Management and Leadership are two sides of the same coin. In this communication, I focus on MANAGEMENT.
The late Peter Drucker, in my opinion, is the Father of Modern Business and was the first person to really address and to professionalize management. Some of Peter Drucker’s quotes on management are:
- ”Management is doing things right. Leadership is doing the right things”
- “Management is about handling complexity. Leadership is about creating simplicity”
- “ A man should never be appointed to a managerial position if his vision focusses on people’s weaknesses rather than on their strengths”
Earlier in history, Henry Fayol (1841 – 1925) said there were six functions of management. They were: Forecasting; Planning; Organizing; Commanding; Co-ordinating; Controlling. Then again, Mary Parker Follett (1868 – 1933) claimed that “Management is the art of getting things done through people”.
Two modern definitions of management are:
- “Management is to organize and co-ordinate activities of a business in order to achieve defined objectives”
- “A manger has the power and responsibility to make decisions and oversee an enterprise”
When I entered the business arena, I was taught the “PLOC” management principle which is to Plan, Lead, Organize and Control. Later, I discovered and recognized that a successful manager doesn’t work with, command or control a “machine”, but is part of, has responsibility for, and is held accountable for his actions within “a living organism – the business organization”.
Of late, Google has done a great deal of work on “What makes a manager great”? Their findings are that a Great Manager is:
- A good coach.
- Empowers his team and does not micromanage.
- Creates an inclusive team environment and shows concern for his people’s success and well-being.
- Is productive and results-oriented.
- Is a good communicator – he listens and shares information.
- Supports career development and discusses performance.
- Has a clear vision and strategy for the team.
- Has key technical skills to help advise the team.
- Collaborates across the organization.
- Is a strong decision-maker.
One of the most significant articles I have recently come across is Dr. Travis Bradbury’s “7 Ways Managers Motivate and Demotivate Employees”. I attach the article for you to read and I have extracted the following:
Gallup Inc. Surveys have established:
- 70% of an employee’s motivation is influenced by his manager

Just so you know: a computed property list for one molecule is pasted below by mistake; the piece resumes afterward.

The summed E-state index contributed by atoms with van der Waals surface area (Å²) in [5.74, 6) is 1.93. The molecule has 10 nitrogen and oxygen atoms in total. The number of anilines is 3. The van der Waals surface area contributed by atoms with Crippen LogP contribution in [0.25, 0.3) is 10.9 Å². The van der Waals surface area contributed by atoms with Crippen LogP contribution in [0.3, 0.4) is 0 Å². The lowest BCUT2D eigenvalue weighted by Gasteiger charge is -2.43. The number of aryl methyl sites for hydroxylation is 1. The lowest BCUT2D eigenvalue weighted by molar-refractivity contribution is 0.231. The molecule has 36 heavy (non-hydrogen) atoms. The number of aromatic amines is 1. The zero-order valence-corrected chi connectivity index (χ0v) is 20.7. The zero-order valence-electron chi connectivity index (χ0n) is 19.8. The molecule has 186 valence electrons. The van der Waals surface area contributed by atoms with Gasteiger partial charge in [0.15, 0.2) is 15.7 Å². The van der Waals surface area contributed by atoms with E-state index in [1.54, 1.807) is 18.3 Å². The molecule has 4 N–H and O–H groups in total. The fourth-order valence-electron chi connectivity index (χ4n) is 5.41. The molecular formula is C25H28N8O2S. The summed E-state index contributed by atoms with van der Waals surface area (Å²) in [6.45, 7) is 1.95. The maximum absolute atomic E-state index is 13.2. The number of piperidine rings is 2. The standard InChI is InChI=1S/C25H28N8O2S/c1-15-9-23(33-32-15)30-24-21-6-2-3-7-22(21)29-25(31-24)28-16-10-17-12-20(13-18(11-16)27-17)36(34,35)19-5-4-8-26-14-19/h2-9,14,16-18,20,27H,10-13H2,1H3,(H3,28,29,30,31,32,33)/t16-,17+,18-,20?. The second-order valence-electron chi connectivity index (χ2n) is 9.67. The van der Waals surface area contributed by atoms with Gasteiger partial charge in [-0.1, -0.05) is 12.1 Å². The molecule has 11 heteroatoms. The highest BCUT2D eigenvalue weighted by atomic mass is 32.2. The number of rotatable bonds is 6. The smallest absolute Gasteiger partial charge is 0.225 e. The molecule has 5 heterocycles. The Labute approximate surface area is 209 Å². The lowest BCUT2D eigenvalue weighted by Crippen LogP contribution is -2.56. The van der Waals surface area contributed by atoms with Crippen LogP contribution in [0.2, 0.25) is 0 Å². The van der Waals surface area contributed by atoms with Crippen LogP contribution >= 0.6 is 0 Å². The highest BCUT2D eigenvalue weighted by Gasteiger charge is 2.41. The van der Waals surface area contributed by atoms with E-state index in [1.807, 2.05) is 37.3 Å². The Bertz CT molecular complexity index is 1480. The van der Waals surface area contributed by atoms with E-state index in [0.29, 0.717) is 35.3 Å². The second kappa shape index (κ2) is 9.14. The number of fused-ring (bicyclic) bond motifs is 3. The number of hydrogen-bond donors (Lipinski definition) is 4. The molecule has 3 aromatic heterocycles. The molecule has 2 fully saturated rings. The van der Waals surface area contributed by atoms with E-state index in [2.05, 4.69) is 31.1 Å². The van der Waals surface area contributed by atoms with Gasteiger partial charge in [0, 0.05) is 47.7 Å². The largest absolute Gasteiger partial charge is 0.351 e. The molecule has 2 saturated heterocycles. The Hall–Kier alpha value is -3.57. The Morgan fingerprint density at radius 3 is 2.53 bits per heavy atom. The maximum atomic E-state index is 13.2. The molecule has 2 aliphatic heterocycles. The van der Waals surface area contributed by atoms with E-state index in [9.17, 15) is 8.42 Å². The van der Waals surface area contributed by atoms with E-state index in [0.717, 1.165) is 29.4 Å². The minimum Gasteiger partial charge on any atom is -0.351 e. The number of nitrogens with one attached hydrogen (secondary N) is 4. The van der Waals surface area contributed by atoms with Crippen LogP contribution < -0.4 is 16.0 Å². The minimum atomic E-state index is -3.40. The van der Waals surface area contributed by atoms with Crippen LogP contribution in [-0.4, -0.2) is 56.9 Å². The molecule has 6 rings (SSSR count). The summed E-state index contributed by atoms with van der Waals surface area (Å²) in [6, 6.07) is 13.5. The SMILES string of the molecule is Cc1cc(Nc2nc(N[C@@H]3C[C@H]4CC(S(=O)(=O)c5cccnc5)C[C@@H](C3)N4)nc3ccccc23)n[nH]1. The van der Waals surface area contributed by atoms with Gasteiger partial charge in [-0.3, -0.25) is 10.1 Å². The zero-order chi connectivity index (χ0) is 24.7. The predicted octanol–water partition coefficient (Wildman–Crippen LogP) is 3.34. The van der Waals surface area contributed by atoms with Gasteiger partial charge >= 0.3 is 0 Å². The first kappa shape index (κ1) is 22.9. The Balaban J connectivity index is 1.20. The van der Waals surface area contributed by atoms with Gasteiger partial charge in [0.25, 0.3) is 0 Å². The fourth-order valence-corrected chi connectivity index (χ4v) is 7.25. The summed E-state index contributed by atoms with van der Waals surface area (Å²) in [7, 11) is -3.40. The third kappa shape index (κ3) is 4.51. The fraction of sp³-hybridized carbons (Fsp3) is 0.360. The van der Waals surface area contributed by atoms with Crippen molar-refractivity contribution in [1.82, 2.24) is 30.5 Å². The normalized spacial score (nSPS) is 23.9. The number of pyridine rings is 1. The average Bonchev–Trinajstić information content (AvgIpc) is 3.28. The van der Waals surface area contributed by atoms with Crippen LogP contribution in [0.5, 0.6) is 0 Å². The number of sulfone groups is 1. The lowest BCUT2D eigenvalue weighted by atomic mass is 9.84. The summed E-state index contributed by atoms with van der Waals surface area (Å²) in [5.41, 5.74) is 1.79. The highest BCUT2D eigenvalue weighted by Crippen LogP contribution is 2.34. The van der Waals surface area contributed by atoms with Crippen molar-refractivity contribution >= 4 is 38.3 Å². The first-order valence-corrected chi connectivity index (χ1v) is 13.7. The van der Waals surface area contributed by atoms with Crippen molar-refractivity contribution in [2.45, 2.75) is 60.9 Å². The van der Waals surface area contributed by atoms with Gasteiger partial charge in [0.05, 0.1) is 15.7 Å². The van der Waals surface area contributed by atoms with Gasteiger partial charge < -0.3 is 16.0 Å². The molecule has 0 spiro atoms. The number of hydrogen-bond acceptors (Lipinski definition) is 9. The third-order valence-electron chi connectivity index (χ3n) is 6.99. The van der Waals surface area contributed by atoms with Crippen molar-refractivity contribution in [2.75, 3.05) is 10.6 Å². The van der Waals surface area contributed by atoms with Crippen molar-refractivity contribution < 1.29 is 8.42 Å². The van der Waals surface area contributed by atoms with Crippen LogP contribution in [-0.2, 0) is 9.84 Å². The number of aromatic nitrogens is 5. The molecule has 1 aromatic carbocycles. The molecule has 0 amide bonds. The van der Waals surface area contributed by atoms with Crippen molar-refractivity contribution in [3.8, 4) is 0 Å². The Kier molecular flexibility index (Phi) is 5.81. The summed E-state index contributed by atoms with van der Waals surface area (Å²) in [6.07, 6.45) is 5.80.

- 70% of employees consider themselves disengaged at work
- Employees don’t leave their jobs; they leave their managers
The University of California Research has established:
- Motivated employees are 31% more productive
- Motivated employees have 37% higher sales
- Motivated employees are three times more creative than demotivated employees
A Corporate Leadership Council study on over 50,000 people established:
- Motivated employees are 87% less likely to quit
“Before managers can start creating motivated , engaged employees, the following critical things they need to stop doing:
- Making a lot of stupid rules.
- Letting accomplishments go unrecognized.
- Hiring and promoting the wrong people.
- Treating everyone equally.
- Tolerating poor performance.
- Going back on their commitments.
- Being apathetic.
“Once managers have eradicated the 7 negative behaviours that demotivate their best people, they need to replace them with the following 7 behaviours that make people love their jobs:
- Follow the Platinum Rule.
- Be strong without being harsh.
- Remember that communication is a two-way street.
- Be a role model, not a preacher.
- Be transparent.
- Be humble.
- Take a genuine interest in employees’ work-life balance.
Travers concludes, “If you cultivate the characteristics above and avoid the de-motivators, you’ll become the kind of boss that people remember for the rest of their careers”.
Please read his attached article, it will flesh-out what I have put down above.
ABOUT THE AUTHOR:
Dr. Travis Bradberry is the award-winning co-author of the #1 bestselling book, Emotional Intelligence 2.0, and the cofounder of TalentSmart, the world’s leading provider of emotional intelligence tests and training, serving more than 75% of Fortune 500 companies. His bestselling books have been translated into 25 languages and are available in more than 150 countries. Dr. Bradberry has written for, or been covered by, Newsweek, TIME, BusinessWeek, Fortune, Forbes, Fast Company, Inc., USA Today, The Wall Street Journal, The Washington Post, and The Harvard Business Review.(MANAGEMENT) 7 Ways Managers Motivate and Demotivate Employees
Please click on the LH side of the page to turn to the following page